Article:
Meg The Losen during the CEI's Women's Summit with panelists Kristi Taylor and Anna Prizzia
Meg The Losen (foreground) engages with female entrepreneurship students during the CEI's Women's Summit as panelists Kristi Taylor (middle) and Anna Prizzia look on.

Entrepreneurship students find inspiration at CEI Women’s Summit

Equality for women in the workplace has been in the spotlight recently–notably at the Oscars, the United Nations summit, and in presidential speeches.

Promoting women’s equality in the business world has been a priority in the Warrington College of Business Administration for years. The College’s commitment continued Friday with the Center for Entrepreneurship & Innovation’s sixth annual Women in Entrepreneurship Summit at Hough Hall.

The Women’s Summit is a half-day program dedicated to promoting entrepreneurship to female students, and furthering their development as students, leaders and entrepreneurs. The event welcomed all women in the Hough Graduate School of Business’s Master of Science in Entrepreneurship Program (The Thomas S. Johnson Program) as well as UF students interested in entrepreneurship.

The keynote speaker was Kristen Hadeed, Founder and Chief Executive Officer of Student Maid, Inc. The panel featured three women entrepreneurs from the Gainesville area: Anna Prizzia, Kristi Taylor, and Meg The Losen. Prizzia is a Co-Founder of Forage, a local sustainable food movement farm in Gainesville. Taylor is the Founder and CEO of, a universal gift registry. The Losen is President and Co-Owner of First Magnitude Brewing Company.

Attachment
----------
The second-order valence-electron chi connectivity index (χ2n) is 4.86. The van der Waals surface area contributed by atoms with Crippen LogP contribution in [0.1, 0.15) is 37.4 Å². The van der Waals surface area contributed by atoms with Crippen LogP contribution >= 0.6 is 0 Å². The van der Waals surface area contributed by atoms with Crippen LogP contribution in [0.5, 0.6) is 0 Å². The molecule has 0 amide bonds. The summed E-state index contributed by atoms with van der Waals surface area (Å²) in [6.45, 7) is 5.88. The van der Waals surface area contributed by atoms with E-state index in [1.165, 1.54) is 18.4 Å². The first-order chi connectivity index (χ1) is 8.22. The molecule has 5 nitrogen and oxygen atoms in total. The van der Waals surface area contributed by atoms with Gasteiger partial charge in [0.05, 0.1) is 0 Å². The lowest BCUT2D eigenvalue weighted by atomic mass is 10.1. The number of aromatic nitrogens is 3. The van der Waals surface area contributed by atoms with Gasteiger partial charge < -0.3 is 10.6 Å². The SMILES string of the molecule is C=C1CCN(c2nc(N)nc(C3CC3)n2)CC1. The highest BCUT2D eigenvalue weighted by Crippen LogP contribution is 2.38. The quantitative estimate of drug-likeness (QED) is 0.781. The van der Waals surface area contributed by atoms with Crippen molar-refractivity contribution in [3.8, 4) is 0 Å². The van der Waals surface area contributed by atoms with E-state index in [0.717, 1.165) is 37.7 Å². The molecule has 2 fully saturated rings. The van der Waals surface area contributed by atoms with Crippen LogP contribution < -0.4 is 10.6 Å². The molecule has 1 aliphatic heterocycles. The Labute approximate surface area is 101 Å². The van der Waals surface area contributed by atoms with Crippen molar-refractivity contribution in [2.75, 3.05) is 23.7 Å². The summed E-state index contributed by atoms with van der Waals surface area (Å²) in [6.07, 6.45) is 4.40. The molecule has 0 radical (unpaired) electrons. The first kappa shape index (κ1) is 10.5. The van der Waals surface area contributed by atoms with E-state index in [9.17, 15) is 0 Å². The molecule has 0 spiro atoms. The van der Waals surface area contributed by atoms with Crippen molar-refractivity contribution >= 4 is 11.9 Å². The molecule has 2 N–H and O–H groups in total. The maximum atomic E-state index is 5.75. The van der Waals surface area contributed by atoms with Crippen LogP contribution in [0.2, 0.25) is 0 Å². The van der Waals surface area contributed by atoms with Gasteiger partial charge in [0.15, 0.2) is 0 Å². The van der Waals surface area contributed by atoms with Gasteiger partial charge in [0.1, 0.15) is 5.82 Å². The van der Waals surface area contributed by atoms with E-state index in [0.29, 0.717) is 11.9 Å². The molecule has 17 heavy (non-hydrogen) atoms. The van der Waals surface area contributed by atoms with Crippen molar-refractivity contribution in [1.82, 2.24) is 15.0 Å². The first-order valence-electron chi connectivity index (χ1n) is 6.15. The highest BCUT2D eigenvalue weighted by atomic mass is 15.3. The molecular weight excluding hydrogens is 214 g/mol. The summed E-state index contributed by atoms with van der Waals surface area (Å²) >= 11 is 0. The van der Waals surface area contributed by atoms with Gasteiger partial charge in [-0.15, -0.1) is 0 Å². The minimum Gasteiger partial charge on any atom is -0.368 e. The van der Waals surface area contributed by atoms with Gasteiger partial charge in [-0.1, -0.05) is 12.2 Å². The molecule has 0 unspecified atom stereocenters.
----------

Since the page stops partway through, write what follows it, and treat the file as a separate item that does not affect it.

Terri Thomas (MSE’15) said the most impactful lessons she learned from the speakers was to always persevere, and surround yourself with people that help you succeed.

“It was very positive and empowering,” she said. “We learned we can break these barriers down.”

Opeola Bukola, a UF graduate in telecommunications and employee at Starter Space—a Gainesville incubation/work space firm—said she recently launched a new business and attended the event to get advice on the process. She said the best piece of advice she received from the event was from Prizzia.

“She told us to not try to act as a man, but to be accepted and valued as a woman,” Bukola said. “It was really helpful to get to speak with these women.”

CEI Director of Finance and Operations Katharine Burks, who organizes the event, said she received positive feedback from the students.

“It’s an incredibly important conversation,” she said. “It’s made a real different for our participants.

Said Ksenia Nikolicheva (MIB’15): “It’s really inspiring. I was kind of scared to think about building my own enterprise. But now I’m looking forward to it.”